6. Celebrate and build on your success. You can feel a quiet satisfaction from your success – the celebration does not necessarily need to be loud…but it can be if you like!

Dream….Plan….Do….Celebrate!

P6 – Perceived Effort – how I feel while I am doing the work

Cycling mimics life; being mindful of the amount of effort it takes to move from place to place, learn the next skill, further a relationship, earn the next dollar or build the next business is important.  How much more do you have to do in order to accomplish how much is perception of effort.  Perceived effort also matters in our previous conversation about power; how much more effort do you need to make in order to generate those 10 more watts, and is it worth it?

A simple measure of perceived effort is to break it down into three perceptions – comfortable, uncomfortable and breathless.  Perception is the key word here as there is no independent basis to measure those three descriptions of effort; you simply know how you feel while riding a specific segment at a certain pace.  You can gauge your improvement by riding the same segment over time and when what was causing you to become breathless is now only uncomfortable you know you have improved.

Measuring heart rate allows us to attach some data to those perceived feelings; we create ranges that mimic comfortable, uncomfortable and breathless.  For example, if your heart rate remains at or below 70% of your theoretical max you are likely to be in the comfortable range; when your heart rate between 71% and 85% of your theoretical maximum is your uncomfortable range, and anything above 85% will likely cause you to feel a little (or a lot) breathless.  Caution – these are ranges used for the purposes of this explanation and not exact; we normally do a simple physiological test in order to find the ranges that are more specific to the student/athlete.  Training within specific zones will lead to specific results, for example if we are working with a new student/athlete whose main interest is to shed some extra weight and body fat we would do most of our training below the uncomfortable range in order to help build their basic cardiovascular system.  If, on the other hand we were working with a cyclist interested in developing greater endurance and speed we would have them spend additional time in the “above 85%” category.  Everyone has different starting points and goals; the idea is to do the work in the ranges that provide the most specific benefit.  Using heart rate zones does now obviate the question “how are you feeling?”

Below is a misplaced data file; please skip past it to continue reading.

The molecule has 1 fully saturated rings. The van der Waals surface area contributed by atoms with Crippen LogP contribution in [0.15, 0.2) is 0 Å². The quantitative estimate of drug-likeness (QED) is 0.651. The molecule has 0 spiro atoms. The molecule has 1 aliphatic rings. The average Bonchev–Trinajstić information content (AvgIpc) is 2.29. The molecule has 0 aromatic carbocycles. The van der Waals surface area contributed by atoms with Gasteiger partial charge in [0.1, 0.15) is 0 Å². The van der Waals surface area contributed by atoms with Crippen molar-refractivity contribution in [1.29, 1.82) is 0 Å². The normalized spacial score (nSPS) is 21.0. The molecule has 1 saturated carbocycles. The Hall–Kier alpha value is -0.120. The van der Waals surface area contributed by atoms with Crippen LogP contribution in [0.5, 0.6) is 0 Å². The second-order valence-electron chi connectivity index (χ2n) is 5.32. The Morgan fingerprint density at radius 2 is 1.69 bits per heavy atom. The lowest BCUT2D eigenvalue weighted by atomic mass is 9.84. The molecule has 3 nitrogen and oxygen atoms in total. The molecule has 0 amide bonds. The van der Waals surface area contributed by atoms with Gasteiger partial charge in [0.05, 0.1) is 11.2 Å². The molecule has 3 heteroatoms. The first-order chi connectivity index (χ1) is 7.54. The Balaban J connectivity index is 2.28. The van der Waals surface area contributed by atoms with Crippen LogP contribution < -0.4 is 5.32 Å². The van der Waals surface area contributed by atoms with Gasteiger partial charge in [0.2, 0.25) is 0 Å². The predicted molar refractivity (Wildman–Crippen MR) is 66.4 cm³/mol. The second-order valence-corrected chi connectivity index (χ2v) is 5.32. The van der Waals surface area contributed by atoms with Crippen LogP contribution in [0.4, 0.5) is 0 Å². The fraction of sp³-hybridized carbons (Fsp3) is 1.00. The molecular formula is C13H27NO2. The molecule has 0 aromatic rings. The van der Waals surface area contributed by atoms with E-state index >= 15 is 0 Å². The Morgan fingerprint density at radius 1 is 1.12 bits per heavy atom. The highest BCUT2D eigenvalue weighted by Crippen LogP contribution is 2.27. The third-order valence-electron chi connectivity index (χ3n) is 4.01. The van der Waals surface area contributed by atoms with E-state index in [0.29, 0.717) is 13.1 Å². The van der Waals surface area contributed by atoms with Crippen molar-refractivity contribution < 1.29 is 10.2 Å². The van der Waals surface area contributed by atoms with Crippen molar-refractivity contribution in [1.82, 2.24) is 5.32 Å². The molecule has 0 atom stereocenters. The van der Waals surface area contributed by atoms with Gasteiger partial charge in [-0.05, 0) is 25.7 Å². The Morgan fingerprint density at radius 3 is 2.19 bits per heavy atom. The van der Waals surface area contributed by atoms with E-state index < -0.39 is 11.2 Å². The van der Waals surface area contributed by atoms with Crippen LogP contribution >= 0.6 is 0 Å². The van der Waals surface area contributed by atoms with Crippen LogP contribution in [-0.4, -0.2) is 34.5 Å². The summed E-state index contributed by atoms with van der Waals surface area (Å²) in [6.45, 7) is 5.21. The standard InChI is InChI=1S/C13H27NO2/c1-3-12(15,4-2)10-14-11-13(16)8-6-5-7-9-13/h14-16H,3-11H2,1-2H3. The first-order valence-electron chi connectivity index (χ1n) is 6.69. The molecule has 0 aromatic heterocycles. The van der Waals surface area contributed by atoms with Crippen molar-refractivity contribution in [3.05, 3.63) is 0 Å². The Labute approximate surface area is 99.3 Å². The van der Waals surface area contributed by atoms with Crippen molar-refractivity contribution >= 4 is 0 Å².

Combing the question “how are you feeling” with the date from a heart rate monitor along with the data from a power meter is the best of all worlds.  It allows us to ask the question “how are you feeling?”, measure it against what the heart rate monitor is telling us and compare it to the power output.  We then go back and answer the original question which was “is the extra effort worth it”.

I can give you two specific examples related to my own cycling.

Example 1.  I do not use a power meter on my road bike although I use a Garmin 1000, a heart rate strap and Strava.  I know the power meter would be a benefit but the extra investment of money plus the extra analysis would take away some of the joy of riding outdoors therefore the answer to the question for me is “the extra effort is not worth it”.  I do power vs. heart rate and speed analysis on my indoor rides at Gavia where the focus and specificity of the training helps me tremendously and the data is easily captured without changing the focus of my ride.

Example 2.  As I trained for GFNY 2016 I analyzed my heart rate and perceived exertion vs. speed on the segment that drops us down into Haverstraw then along the water and back up to 9W.  I know that I can keep my heart rate at 132 – 136 bpm riding into the wind and maintain a speed of 32kph (it is relatively flat); I know that if I try to increase my speed to more than 35kph my heart rate will increase to 150.  Given that I need to conserve some energy for the upcoming climbs and the remaining 100km it doesn’t make sense to me to try to ride faster than 32 to 35kph at that point in the race, it isn’t worth the effort (actually I am not sure that I can ride faster!).  Faced with a similar choice in the park on the return I would make the extra effort and suffer the consequences knowing that I was almost home; it would be worth it to finish the race with a better time.

I hope this series of blogposts has been helpful to you.  Please feel free to visit gaviacycling.com to join our email list in order to continue receiving information designed to help you improve your cycling performance and enjoyment.

If you have any specific questions related to these blogposts and/or would like them all together in  eBook format, or might be interested in a participating in a cycling coaching and training program specific to your needs and goals please feel free to email me at info@gaviacycling.com and let me know how I can help.

Thanks for reading!